According to one study, in infants with <1500-g birth weight, the incidence of grade 3 to 4 IVH is 10% to 12%. Infants born prematurely are at increased risk for neural complications. The following are some common neural complications seen in neonates:
Intraventricular hemorrhage (IVH): IVH is bleeding into the fluid-filled areas (ventricles) inside the brain. Prematurity (and the degree of prematurity) is a risk factor for this condition. There are four grades of IVH. Grades 1-4 indicate severity of the bleed. Learn more at NIH.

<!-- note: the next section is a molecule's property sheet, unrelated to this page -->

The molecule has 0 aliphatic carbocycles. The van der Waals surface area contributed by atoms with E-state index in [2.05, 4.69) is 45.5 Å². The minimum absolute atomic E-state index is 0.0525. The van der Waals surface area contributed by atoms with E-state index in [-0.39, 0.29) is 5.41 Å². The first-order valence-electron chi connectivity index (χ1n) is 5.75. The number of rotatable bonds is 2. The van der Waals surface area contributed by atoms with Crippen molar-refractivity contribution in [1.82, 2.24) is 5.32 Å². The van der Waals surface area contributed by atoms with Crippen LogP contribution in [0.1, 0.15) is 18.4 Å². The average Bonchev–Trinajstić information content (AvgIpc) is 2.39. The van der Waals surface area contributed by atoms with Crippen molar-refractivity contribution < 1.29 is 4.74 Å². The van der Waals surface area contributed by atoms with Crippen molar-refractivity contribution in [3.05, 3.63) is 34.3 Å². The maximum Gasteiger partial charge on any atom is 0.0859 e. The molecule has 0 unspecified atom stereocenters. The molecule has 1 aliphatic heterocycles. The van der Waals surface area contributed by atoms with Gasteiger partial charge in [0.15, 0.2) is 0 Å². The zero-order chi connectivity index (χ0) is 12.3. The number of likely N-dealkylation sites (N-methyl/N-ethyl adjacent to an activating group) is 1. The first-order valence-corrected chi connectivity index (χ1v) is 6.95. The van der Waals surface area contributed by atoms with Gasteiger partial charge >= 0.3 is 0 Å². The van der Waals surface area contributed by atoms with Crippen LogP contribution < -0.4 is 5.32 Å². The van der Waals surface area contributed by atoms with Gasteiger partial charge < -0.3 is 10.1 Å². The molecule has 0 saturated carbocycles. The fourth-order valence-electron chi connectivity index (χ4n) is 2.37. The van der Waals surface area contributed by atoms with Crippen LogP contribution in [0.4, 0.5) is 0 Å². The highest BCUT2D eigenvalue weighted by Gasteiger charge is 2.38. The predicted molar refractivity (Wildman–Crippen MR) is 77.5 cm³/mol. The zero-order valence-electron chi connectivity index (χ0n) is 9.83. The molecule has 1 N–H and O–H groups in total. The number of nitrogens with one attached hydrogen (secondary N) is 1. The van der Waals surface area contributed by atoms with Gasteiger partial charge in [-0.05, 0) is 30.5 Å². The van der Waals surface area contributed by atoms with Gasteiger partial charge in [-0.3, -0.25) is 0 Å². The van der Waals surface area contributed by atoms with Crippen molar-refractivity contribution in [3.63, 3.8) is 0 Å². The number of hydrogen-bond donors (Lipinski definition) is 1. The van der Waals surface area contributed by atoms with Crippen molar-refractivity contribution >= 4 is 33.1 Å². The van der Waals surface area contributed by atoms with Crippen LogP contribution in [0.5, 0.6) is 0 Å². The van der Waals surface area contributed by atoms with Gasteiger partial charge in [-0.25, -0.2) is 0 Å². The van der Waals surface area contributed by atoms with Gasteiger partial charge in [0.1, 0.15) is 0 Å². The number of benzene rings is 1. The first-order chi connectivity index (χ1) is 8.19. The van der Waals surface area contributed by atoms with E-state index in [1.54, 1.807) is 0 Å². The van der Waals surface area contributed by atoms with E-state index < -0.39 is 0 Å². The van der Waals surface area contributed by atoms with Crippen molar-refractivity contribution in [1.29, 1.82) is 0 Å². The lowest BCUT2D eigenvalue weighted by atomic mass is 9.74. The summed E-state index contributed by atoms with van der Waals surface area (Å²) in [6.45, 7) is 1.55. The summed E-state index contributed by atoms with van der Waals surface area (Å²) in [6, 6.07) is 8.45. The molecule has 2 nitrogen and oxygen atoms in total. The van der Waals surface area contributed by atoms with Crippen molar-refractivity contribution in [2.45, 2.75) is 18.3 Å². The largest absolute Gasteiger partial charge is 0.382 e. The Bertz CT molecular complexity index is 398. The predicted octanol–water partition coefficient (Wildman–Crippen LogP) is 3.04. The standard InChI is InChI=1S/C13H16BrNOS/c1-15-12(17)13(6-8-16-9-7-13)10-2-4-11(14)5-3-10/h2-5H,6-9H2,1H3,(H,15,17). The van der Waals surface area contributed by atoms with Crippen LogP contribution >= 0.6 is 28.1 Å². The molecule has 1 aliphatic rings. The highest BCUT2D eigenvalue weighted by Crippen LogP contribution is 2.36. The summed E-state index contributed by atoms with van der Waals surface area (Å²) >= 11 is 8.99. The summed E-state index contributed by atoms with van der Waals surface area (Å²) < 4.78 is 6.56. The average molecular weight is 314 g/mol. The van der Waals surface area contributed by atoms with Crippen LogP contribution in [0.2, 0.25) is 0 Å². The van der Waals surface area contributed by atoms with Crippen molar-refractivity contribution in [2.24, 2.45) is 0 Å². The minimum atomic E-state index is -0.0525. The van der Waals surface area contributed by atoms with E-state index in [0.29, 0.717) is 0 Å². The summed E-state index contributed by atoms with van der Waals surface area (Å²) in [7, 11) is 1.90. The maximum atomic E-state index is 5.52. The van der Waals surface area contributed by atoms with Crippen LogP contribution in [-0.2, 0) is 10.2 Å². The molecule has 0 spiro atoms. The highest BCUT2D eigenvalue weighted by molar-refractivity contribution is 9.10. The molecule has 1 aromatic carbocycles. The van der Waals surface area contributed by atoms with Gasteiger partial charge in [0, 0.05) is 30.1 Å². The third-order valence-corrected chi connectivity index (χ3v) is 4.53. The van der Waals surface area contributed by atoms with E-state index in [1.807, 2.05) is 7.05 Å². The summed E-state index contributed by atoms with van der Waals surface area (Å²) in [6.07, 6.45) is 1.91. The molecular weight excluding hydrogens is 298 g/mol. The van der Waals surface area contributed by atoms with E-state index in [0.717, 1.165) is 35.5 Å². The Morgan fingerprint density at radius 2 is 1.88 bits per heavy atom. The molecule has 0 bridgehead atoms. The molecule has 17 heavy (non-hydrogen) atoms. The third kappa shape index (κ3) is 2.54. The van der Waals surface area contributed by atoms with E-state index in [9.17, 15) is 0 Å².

Hydrocephalus: Hydrocephalus is a condition in which excess fluid accumulates in the brain. This causes widening of the ventricles and can put pressure on the brain. A common treatment for hydrocephalus is surgically placing a shunt system in the brain to rid the brain of excess fluid. Learn more at NIH.
Periventricular leukomalacia (PVL): PVL is a disorder in which there is a death of white brain matter caused by lack of oxygen or blood to the periventricular portion of the brain. There is no treatment to cure this condition. There are only treatments to alleviate symptoms. Learn more at NIH.
Information retrieved from AAP and NIH
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